Having fulfilled his obligation to Swamp Thing, Constantine and Chas head back to London and in the end we see the two acolytes again, only this time one has aged considerably while the other hasn’t aged a day. After some discussion it’s revealed that the Creator is set upon conquering the human race, and we can safely assume that John Constantine is going to be the one that stops them. It was a rather quick read, but still managed to contain enough story and introduce elements that can keep the series going.

 

The Creative Team

Writer Simon Oliver is a Vertigo veteran, one that has actually written a Hellblazer series before. Albeit it was a spin-off series based on Chas, but he’s still familiar with some of the characters within the Hellblazer universe. This was a good thing until it was realized that he’s also the author of the current Vertigo series The Last Gang in Town, which to be honest, is a bit on the bad side. Fears were allayed as the “Rebirth: The Hellblazer” was a genuinely fun read so it was inevitable that “The Hellblazer” on-going series would be as well. Thankfully it can be sad that yes, the on-goign has started off just nicely. One thing you can be sure of, being a British writer Oliver is not afraid to make any heavy-handed jabs, as he did with his jab at Donald Trump and his vision for American, comparing him to Adolf Hitler. This actually brought a bit of a feel for the old Hellblazer series where they weren’t afraid to make political statements. This time though it was at the expense of the United States. At the end of the day, Oliver seems to have a grasp on the series and the direction should be taking.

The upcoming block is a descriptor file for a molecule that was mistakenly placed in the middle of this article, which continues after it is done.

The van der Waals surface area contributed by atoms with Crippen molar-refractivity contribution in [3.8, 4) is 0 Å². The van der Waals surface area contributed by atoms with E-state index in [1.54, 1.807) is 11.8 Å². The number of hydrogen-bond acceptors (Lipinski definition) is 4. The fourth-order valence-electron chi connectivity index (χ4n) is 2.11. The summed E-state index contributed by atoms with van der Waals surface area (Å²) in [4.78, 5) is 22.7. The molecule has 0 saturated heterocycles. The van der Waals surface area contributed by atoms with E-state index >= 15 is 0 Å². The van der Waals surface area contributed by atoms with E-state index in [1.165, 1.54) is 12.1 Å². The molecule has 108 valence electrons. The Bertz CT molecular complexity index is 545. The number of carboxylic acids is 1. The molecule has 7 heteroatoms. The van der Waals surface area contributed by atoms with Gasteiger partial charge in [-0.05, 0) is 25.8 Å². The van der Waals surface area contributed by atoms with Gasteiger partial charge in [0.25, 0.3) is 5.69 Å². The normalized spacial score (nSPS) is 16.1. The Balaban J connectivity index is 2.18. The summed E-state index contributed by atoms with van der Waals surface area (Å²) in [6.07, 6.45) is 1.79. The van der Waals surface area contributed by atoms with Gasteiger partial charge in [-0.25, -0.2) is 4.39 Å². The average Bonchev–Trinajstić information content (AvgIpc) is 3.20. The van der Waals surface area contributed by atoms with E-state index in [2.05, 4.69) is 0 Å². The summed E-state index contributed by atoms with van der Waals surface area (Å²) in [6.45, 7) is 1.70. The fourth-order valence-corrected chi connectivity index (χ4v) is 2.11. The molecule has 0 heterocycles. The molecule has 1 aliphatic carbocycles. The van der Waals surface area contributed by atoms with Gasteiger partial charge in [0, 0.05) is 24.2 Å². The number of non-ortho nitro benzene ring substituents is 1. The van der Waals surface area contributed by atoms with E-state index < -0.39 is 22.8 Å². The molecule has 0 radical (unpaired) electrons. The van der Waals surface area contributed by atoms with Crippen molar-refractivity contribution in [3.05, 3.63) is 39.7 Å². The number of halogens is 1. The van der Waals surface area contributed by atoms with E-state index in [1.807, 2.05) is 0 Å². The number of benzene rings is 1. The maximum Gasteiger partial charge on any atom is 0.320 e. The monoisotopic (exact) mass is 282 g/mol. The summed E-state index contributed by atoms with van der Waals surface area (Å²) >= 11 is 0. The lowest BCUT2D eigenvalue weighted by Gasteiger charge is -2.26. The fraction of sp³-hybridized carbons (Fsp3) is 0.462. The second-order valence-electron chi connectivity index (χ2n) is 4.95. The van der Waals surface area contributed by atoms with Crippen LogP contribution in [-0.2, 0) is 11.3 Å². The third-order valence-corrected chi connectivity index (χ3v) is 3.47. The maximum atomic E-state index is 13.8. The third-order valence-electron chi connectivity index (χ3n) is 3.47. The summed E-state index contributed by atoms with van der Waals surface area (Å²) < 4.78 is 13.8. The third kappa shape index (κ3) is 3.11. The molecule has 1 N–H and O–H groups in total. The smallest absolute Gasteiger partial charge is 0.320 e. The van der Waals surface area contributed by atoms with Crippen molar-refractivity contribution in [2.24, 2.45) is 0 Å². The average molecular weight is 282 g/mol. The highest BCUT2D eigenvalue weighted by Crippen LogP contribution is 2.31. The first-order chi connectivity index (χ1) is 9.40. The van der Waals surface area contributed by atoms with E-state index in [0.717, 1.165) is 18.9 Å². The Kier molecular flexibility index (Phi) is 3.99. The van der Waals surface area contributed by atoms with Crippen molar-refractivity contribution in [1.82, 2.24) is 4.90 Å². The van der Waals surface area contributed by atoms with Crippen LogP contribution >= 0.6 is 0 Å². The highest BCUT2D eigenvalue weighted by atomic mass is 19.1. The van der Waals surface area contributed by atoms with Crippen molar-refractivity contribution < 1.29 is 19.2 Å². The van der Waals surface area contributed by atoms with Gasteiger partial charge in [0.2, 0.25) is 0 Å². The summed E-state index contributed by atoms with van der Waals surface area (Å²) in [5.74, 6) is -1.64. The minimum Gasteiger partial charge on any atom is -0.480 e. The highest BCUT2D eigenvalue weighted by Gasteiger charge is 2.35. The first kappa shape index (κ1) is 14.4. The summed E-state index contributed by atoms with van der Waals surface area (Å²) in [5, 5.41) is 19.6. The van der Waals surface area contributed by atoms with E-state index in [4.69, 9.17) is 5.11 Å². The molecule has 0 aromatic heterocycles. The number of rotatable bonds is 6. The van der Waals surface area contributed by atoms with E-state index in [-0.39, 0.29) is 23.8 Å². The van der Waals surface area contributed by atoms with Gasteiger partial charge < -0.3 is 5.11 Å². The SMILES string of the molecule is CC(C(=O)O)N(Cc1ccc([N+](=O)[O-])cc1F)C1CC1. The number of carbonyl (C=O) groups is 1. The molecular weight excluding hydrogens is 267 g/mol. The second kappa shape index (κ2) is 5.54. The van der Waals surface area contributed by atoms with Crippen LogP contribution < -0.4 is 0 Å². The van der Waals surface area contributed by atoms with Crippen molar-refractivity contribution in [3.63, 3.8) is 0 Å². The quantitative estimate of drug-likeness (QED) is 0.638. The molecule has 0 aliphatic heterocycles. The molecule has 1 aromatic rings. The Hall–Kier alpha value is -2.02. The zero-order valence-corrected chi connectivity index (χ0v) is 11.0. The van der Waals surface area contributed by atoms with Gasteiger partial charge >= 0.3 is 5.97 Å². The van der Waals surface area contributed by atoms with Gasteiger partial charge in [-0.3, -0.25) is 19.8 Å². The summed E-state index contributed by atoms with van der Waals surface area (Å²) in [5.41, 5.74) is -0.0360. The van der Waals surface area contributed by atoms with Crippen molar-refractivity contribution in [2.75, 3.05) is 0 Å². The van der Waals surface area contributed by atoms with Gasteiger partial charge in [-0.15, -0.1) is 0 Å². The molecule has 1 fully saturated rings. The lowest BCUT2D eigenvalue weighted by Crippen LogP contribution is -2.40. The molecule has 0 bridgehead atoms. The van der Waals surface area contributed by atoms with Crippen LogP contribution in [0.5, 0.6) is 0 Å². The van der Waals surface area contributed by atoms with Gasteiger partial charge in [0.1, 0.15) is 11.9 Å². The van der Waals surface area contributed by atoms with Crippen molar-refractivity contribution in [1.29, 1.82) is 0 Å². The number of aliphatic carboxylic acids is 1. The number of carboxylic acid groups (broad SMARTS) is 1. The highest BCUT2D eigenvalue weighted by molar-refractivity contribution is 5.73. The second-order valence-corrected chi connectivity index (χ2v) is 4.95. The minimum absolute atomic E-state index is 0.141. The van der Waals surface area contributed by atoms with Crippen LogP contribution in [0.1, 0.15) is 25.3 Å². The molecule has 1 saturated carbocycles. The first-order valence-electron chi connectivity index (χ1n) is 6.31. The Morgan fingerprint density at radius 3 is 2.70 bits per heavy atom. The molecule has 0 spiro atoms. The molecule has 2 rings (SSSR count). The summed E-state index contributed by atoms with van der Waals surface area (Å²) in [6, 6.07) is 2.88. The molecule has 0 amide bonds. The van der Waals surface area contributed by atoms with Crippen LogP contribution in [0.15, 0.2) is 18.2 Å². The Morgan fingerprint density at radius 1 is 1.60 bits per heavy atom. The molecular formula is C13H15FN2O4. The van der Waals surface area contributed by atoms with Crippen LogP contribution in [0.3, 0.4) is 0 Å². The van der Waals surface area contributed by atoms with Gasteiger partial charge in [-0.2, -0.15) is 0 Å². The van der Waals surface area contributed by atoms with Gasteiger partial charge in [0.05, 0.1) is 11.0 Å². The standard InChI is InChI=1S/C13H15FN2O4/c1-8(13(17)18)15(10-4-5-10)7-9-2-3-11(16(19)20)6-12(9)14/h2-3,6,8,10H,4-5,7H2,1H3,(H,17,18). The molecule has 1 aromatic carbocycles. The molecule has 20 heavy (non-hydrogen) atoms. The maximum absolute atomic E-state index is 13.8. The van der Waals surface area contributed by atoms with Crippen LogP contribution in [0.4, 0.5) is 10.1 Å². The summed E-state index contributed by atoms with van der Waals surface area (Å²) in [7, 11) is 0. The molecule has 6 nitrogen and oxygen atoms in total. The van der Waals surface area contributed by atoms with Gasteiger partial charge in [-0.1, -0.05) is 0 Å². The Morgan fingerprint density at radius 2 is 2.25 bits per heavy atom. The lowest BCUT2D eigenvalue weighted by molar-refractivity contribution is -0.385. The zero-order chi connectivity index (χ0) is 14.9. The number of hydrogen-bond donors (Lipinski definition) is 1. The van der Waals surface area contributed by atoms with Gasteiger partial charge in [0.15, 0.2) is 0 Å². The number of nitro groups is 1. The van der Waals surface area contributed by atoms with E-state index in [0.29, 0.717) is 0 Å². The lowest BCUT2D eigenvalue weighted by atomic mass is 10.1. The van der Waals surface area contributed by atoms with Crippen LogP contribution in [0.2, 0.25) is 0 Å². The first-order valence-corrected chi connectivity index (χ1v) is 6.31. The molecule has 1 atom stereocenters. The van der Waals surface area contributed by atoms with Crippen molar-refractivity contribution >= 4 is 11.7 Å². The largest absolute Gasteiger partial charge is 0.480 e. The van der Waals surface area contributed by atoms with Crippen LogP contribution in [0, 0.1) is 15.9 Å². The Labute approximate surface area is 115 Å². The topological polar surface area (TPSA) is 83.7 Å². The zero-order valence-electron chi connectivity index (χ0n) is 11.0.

Moritat’s artwork is good, but it’s not his best. Having read his entire run of “The Spirit” I had high hopes for his artwork on another dark series. While it’s not a complete disappointment, the artwork feels incomplete at times. Many pages have panels with little or no background, and at times those that do have backgrounds look like they were added in digitally. It felt empty. Another complaint was the changing look of Constantine, at times it felt like he was drawing a different character. Still, I enjoyed most of what he pencilled. Perhaps I’m being a bit harsh, but being a fan of his previous works I may have had unrealistic expectations. Yet, I’m still looking forward to his work and can’t wait to see how he portrays the dark that Constantine often finds himself in.

Perhaps the biggest gripe is the coloring. There’s a lot of brown in the color palette of the series and at times it gets a little muddied. There also seems to be an over use of shadow, in replacing line work. Far too many times the faces of characters look plastic like with the way the color tones are applied. It can get very distracting.

Overall Impression

“The Hellblazer” is off to a good start, but it’s still not at the point of the Constantine we knew from the past. It still feels a bit sanitized, especially when you have all off the swear words getting the visual version of being bleeped. Having said that, Oliver and Moritat end the book with Constantine breaking the fourth wall in an effort to address what he’d just done. This felt a bit reminiscent of the Constantine series of old. I hope we get to see more of this.

Overall, “The Hellblazer” is off to a good start, while it’s clear that it’s not going to be the same adult oriented stories that we saw when it was published under the Vertigo imprint, it feels like they’re trying to bring him back to his roots. Or at least as much as they can without violating the more stringent DC Universe guidelines. Oliver seems to have a handle on how the story is set to progress, and Moritat’s artwork is good. It can be better, but nitpicking aside I still enjoy it. Fans of the original Hellblazer series and spin-offs will enjoy this far more than the previous two series.